By 
Clutch are a band on a roll. They delivered two landmark albums in 2005 and 2006 ('Blast Tyrant' and 'Robot Hive/Exodus') and managed to pull another out of the hat in 2007. Although a little shorter than its predecessors, 'From Beale Street...' is probably the best Clutch album yet, although it says much for their consistency and inventiveness that that's a pretty close call.

Twelve blistering cuts reinvent Clutch's familiar territory. This is not a band with a diverse sound, and yet the recipe never gets stale. The sound is both crisper and a little more bluesy than on previous records and Neil Fallon's lyrical abilities continue to astound. Nowhere will you find a more affirming dose of cynical pugnacity than when he sings:

'You can always tell the terrorist!/By his cologne and the watch on his wrist/It says I'm the type of man that can kick off anywhere/Kick off anywhere'

Other song topics continue to delight in true Clutch style, taking in tattooed vegans (on 10-speed bikes), arrogant alcoholics and pacts with the Devil, not to mention a somewhat surprising (but very pleasing) nod to Russell Hoban's post-apocalyptic masterpiece 'Riddley Walker', complete with in-jokes and fictional dialect.

A hugely invigorating and witty album. Get your hands on it if you like your heavy music groove-laden and brimming over with wit. I'm going to listen to it now.

Essential cuts: 'Power Player', 'Devil and Me', 'Electric Worry', 'When Vegans Attack' and 'Mr. Shiny Cadillackness'.
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1 of 1 people found the following review helpful
5.0 out of 5 stars Eighth studio album from world's finest jam band, 3 Mar 2007
By 
Matt Pucci "mattpucci.com" (Here, there and everywhere) - See all my reviews
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Clutch's latest opus is simply another snapshot of the band's stunning evolution. Rather aptly, it opens with the catchy, upbeat 'You Can't Stop The Progress' which segues almost immediately into the superb, tongue-in-cheek 'Power Player' (sample lyric: "You can always tell the terrorist by his cologne and the watch on his wrist"). The rest of the album is characterised by a distinctly bluesy feel - one that was hinted at on previous LP Robot Hive/Exodus - but as always, it's by no means a straightforward take on the genre, with Neil Fallon's lyrics in particular adding that unique and bizarre twist to proceedings. "Has your child completed his or her suspicious activity booklet? Don't let this summer go to waste" he implores on the quite brilliantly-titled 'Mr Shiny Cadillackness'.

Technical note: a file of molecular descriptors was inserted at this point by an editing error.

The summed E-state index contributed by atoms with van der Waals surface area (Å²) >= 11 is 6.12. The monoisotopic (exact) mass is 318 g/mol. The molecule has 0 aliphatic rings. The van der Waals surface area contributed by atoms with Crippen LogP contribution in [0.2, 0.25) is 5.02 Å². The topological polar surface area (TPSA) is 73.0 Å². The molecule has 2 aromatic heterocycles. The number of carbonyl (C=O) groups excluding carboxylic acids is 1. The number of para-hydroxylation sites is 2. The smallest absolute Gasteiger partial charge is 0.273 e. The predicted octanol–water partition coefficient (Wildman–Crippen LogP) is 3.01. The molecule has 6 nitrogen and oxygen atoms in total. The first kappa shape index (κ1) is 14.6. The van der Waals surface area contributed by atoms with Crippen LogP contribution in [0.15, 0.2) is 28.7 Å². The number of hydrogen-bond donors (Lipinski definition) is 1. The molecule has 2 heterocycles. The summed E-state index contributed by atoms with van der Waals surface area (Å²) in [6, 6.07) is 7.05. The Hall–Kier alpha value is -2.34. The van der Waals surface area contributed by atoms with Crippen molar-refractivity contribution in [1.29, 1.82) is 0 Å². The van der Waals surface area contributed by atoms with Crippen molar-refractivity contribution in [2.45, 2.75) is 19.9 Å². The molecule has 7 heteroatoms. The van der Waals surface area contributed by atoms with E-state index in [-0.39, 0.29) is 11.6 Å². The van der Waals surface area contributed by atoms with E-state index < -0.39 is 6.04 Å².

With 'Evil' Joe Barresi on production duties, the album's sound is both warm and wonderfully rich. Eric Oblander of long-time friends/tour buddies Five Horse Johnson makes a welcome appearance or two on harmonica, with the obvious highlight being 'Electric Worry' - a foot-stomping, old-school blues rock classic. Other highlights include 'When Vegans Attack' and 'Opossum Minister', both of which exhibit Clutch's trademark looseness. There has always been a certain fluidity to Clutch's music - a natural propensity to groove - and yet Beale Street is arguably the band's most cohesive album to date. Indeed, it's difficult to find fault with this record at all and I for one will be down the front, shakin' my ass to these tunes next time the boys are in town. Make sure you are too.

Matt Pucci
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4 of 5 people found the following review helpful